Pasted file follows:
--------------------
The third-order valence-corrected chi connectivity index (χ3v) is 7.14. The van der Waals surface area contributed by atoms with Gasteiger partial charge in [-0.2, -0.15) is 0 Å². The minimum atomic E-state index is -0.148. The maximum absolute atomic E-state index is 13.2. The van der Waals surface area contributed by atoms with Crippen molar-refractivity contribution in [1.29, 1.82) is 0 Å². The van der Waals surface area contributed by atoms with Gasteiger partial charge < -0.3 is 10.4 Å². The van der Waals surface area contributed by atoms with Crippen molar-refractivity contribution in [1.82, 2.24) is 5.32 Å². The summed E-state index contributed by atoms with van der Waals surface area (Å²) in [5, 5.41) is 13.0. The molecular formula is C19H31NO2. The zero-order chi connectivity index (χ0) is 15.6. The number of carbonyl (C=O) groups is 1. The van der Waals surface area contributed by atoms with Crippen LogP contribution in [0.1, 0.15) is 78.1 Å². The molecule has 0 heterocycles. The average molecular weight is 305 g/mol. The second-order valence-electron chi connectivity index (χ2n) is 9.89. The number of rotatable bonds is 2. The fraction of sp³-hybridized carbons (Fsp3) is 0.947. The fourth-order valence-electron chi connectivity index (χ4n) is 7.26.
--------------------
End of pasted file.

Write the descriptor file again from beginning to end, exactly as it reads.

The third-order valence-corrected chi connectivity index (χ3v) is 7.14. The van der Waals surface area contributed by atoms with Gasteiger partial charge in [-0.2, -0.15) is 0 Å². The minimum atomic E-state index is -0.148. The maximum absolute atomic E-state index is 13.2. The van der Waals surface area contributed by atoms with Crippen molar-refractivity contribution in [1.29, 1.82) is 0 Å². The van der Waals surface area contributed by atoms with Gasteiger partial charge < -0.3 is 10.4 Å². The van der Waals surface area contributed by atoms with Crippen molar-refractivity contribution in [1.82, 2.24) is 5.32 Å². The summed E-state index contributed by atoms with van der Waals surface area (Å²) in [5, 5.41) is 13.0. The molecular formula is C19H31NO2. The zero-order chi connectivity index (χ0) is 15.6. The number of carbonyl (C=O) groups is 1. The van der Waals surface area contributed by atoms with Crippen LogP contribution in [0.1, 0.15) is 78.1 Å². The molecule has 0 heterocycles. The average molecular weight is 305 g/mol. The second-order valence-electron chi connectivity index (χ2n) is 9.89. The number of rotatable bonds is 2. The fraction of sp³-hybridized carbons (Fsp3) is 0.947. The fourth-order valence-electron chi connectivity index (χ4n) is 7.26.